Monday, February 14, 2011

Rich Take From Poor as US Subsidy Law Funds Luxury Hotels

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Rich Take From Poor as US Subsidy Law Funds Luxury Hotels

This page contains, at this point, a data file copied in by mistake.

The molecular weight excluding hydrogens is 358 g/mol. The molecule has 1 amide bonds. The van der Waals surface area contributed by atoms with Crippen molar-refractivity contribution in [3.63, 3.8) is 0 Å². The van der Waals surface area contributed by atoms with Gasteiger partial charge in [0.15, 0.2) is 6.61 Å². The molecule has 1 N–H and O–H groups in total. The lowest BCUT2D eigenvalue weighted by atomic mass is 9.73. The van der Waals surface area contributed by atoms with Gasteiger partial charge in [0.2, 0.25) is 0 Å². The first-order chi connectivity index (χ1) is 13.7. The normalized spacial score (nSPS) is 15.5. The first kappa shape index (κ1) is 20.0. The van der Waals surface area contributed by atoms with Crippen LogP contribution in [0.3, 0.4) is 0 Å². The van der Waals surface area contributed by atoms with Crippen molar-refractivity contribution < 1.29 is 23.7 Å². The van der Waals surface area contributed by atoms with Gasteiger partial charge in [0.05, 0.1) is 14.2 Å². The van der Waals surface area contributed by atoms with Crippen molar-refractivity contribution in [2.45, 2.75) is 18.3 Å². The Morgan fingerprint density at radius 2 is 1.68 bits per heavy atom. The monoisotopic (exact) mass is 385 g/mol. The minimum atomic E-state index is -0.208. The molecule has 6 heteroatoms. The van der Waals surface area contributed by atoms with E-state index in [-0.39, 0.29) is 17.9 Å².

By David Dietz - Tue Feb 08 05:01:00 GMT 2011 Renovation at the Blackstone Hotel in Chicago qualified for a federal subsidy due to the neighborhood's 26 percent poverty rate. Photographer: Michael L. Abramson/Bloomberg Markets The landmark Blackstone Hotel in downtown Chicago, which has hosted 12 US presidents, opened in 2008 after a two-year, $116 million renovation. Inside the Beaux Arts structure, built in 1910, buffed marble staircases greet guests spending up to $699 a night for rooms with views of Lake Michigan. What's surprising isn't the opulent makeover: It's how the project was financed. The work was subsidized by a federal development program intended to help poor communities. The biggest beneficiary of taxpayer help for the Blackstone revamp was Prudential Financial Inc., the second-largest US life insurer. The company got $15.6 million in tax credits from the US Department of the Treasury for helping to fund the project, according to Chicago city records, Bloomberg Markets magazine reports in its March issue. JPMorgan Chase & Co., the second-largest US bank by assets, also took in money by serving as a lender and the monitor of Blackstone construction financing, city records show. Since 2003, some of the world's biggest financial companies, including Goldman Sachs Group Inc., US Bancorp, JPMorgan Chase and Prudential, have taken advantage of a federal subsidy that will cost taxpayers $10.1 billion -- and most of the public has never heard of it. Investors have used the program, called New Markets Tax Credits, to help build more than 300 upscale projects, including hotels, condominiums, office buildings and a car museum, on streets far from poverty, according to Treasury Department records released through a federal Freedom of Information Act request. Money spent on high-end development could have been used to build more than 1,000 job-training centers, medical clinics and schools. The program, endorsed by Republican Senator Rick Santorum and House Speaker Dennis Hastert and adopted by Congress, was signed into law by President Bill Clinton in 2000. Building high-end commercial projects goes against the intent of the New Markets program, says Cliff Kellogg, a former senior policy adviser at the Treasury Department who helped design New Markets. "Things like luxury hotels are entirely contrary to what we set out to do," says Kellogg, who's now a bank consultant. "Some hotels may create jobs and spur other nearby investment, but you have to ask if these projects prevent worthwhile ones from getting done." Some of the subsidized luxury projects may not have required federal aid at all, the Government Accountability Office found in a 2010 study. "This underscores the need to ensure the program is operating as efficiently as possible at a time when the government is under severe pressure to address the growing federal budget deficit," says Michael Brostek, GAO's tax issues director. The Blackstone adjoins Chicago's cultural hub, one of the most vibrant in the nation, and is miles from the city's neediest neighborhoods. Prudential invested $9.3 million and made $30.4 million in loans, according to Chicago records. Under New Markets rules, firms get a credit of 39 cents on the dollar, paid over seven years, for cash or loans they put in. For its contribution, Prudential collected $15.6 million in credits, according to a July 2008 JPMorgan project oversight report filed with Chicago. Prudential spokesman Simon Locke declines to answer specific questions about the Blackstone project. "We do not comment on individual transactions or discuss our clients," Locke says. JPMorgan spokesman Tom Kelly also declines to discuss specifics. "We think these projects help the community," Kelly says. The Blackstone says it hired more than 200 workers when it opened in 2008. Clinton regarded New Markets as a way to spur development and create jobs in communities held back by high unemployment and lagging business growth. He touted the program on a six- state tour in 1999. "This is a good business opportunity here," he said at a cabinet factory in Clarksdale, a Mississippi Delta town with a per capita income of $12,611. "If we can't fully develop the Delta now, with the strongest economy, when will we get around to it?" Clarksdale has received no benefit from the tax credit program, Treasury Department records show. President Barack Obama has endorsed New Markets to help ease the effects of the longest recession since the Great Depression and proposes increasing the tax credits. In December, Congress extended the program for two more years. The Treasury controls who gets tax credits money and how the subsidies can be used. The agency bases decisions on census tracts, which are supposed to have common economic standards. Only tracts with at least a 20 percent poverty rate or with a population earning 20 percent less than the median family income of the surrounding metropolitan area qualify for subsidized projects. The numbers are from the 2000 census. The 2010 count hasn't yet been used. The 15-block tract that's home to the renovated Blackstone -- census No. 3206 -- qualifies because it had an individual poverty rate of 26 percent in 2000. A closer look at the demographics tells a different story and shows how investors can game the system, says Janet Smith, who lives in the Blackstone tract and teaches urban planning at the University of Illinois at Chicago. The tract's New Markets poverty qualifications don't reflect gentrification that has been going on in the neighborhood and the broader South Loop region since the 1980s, Smith says. The poverty profile reflects the large number of students who attend two schools -- Columbia College Chicago and Roosevelt University -- in the area, she says. Among families, the poverty rate is just 3.9 percent, according to the census. The tract already had a major hotel -- the Hilton Chicago across the street -- before the Blackstone reopened. It also had a high-rise condominium, with units selling this year for up to $1.3 million. And it includes a chunk of Grant Park -- designed by celebrated urban architect Daniel Burnham -- where Obama celebrated his 2008 election victory. "I wouldn't say this is a needy tract by any means," Smith says. "You have to make a distinction between family- level poverty and individual-level poverty. The problem with a subsidy program like this is that we give away money where we don't really need to and usually in markets where development is already there." It's common for a tract to have diverging poverty rates for individuals and families, Smith says. Accounting for both measurements yields a truer picture of whether a tract needs New Markets help, she says. The program's standards open up some of the nation's wealthiest areas to development, according to Treasury records. Taxpayers have subsidized projects in tracts with median family incomes as high as $200,000, records show. A total of $7.4 billion of the $16 billion already spent under New Markets, or 46 percent, has gone to tracts with family poverty levels ranging from zero to 19 percent, Treasury and census data show. Those communities include areas of California's technology-rich Silicon Valley. The program's definition of poverty tracts --which include just individual rates -- show that $3.6 billion, or 23 percent, went to areas with less than a 20 percent rate. Those tracts qualify under other eligibility criteria, primarily low median family incomes, says New Markets spokesman William Luecht. "The way the rules are written, it's allowing a kind of cherry-picking by financial institutions to find favorable census tracts," says Virginia Parks, a social services professor at the University of Chicago. "It's so easy to qualify that all you need to do is hire a good demographer. It's not rocket science." Scores of New Markets projects have benefited poor communities. The program has helped develop job-training centers, charter schools and housing in severely impoverished locations stretching from the Watts section of Los Angeles to Appalachia in Kentucky and other states. From 2003 to 2008, 25 percent of project investments, or $3.9 billion, went to tracts with family poverty rates above 30 percent, according to Treasury and census records. Using individual rates alone, Treasury calculates that figure as 49 percent, Luecht says. "Many desperately needy communities for the first time have gotten access to capital and technical advice," says University of Michigan law professor Michael Barr, a former assistant Treasury secretary who was the program's chief developer. "We feel good about that." Goldman has used New Markets to build an affordable-housing project with shops and a community center in what had been Brooklyn's run-down Bedford-Stuyvesant neighborhood. US Bancorp helped create 1,300 jobs in financially distressed Dubuque, Iowa, by converting a former department store into a service center for International Business Machines Corp. Goldman targeted tracts on the upswing in Pittsburgh and Portland, Oregon, when the firm got its first New Markets investment authorizations in 2002. In Pittsburgh, $30.5 million of a $75 million Goldman investment authorization went to a shopping center in the East Liberty neighborhood. The mall's tract was in the midst of recovery with city renewal efforts that had already helped lure a Whole Foods Market Inc. grocery store. Goldman brought in PNC Financial Services Group Inc., the sixth-largest US bank by deposits, to help finance the project. PNC invested $30.5 million in equity and loans to receive $11.9 million in tax credits. The subsidy was $1.3 million more than PNC's cash investment of $10.6 million. Banks, lawyers and consultants took fees totaling $9 million -- 28 percent of the total project cost of $32.7 million, according to city records. Goldman's share, for overseeing the project's finances, wi...